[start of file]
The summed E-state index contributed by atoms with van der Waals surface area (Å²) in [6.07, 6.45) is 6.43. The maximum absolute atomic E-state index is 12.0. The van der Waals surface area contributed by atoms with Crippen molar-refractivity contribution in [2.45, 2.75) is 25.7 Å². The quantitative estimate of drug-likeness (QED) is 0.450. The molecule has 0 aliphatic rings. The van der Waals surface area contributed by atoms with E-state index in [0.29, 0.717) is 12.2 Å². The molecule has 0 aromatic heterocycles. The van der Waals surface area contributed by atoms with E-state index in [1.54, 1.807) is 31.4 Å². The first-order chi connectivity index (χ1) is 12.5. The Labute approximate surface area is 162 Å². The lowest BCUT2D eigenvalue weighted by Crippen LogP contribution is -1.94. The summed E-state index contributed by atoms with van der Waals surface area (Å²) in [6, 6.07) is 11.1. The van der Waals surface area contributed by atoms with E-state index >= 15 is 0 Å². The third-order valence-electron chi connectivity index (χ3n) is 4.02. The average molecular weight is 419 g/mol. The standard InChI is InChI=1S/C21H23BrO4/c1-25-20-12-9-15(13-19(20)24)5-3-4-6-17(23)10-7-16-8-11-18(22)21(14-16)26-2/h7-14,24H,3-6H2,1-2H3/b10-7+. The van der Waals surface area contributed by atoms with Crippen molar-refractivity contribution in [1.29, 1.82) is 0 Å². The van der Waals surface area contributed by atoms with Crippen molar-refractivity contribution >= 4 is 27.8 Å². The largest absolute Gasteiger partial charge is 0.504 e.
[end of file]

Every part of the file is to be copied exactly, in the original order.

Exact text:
The summed E-state index contributed by atoms with van der Waals surface area (Å²) in [6.07, 6.45) is 6.43. The maximum absolute atomic E-state index is 12.0. The van der Waals surface area contributed by atoms with Crippen molar-refractivity contribution in [2.45, 2.75) is 25.7 Å². The quantitative estimate of drug-likeness (QED) is 0.450. The molecule has 0 aliphatic rings. The van der Waals surface area contributed by atoms with E-state index in [0.29, 0.717) is 12.2 Å². The molecule has 0 aromatic heterocycles. The van der Waals surface area contributed by atoms with E-state index in [1.54, 1.807) is 31.4 Å². The first-order chi connectivity index (χ1) is 12.5. The Labute approximate surface area is 162 Å². The lowest BCUT2D eigenvalue weighted by Crippen LogP contribution is -1.94. The summed E-state index contributed by atoms with van der Waals surface area (Å²) in [6, 6.07) is 11.1. The van der Waals surface area contributed by atoms with E-state index >= 15 is 0 Å². The third-order valence-electron chi connectivity index (χ3n) is 4.02. The average molecular weight is 419 g/mol. The standard InChI is InChI=1S/C21H23BrO4/c1-25-20-12-9-15(13-19(20)24)5-3-4-6-17(23)10-7-16-8-11-18(22)21(14-16)26-2/h7-14,24H,3-6H2,1-2H3/b10-7+. The van der Waals surface area contributed by atoms with Crippen molar-refractivity contribution in [1.29, 1.82) is 0 Å². The van der Waals surface area contributed by atoms with Crippen molar-refractivity contribution >= 4 is 27.8 Å². The largest absolute Gasteiger partial charge is 0.504 e.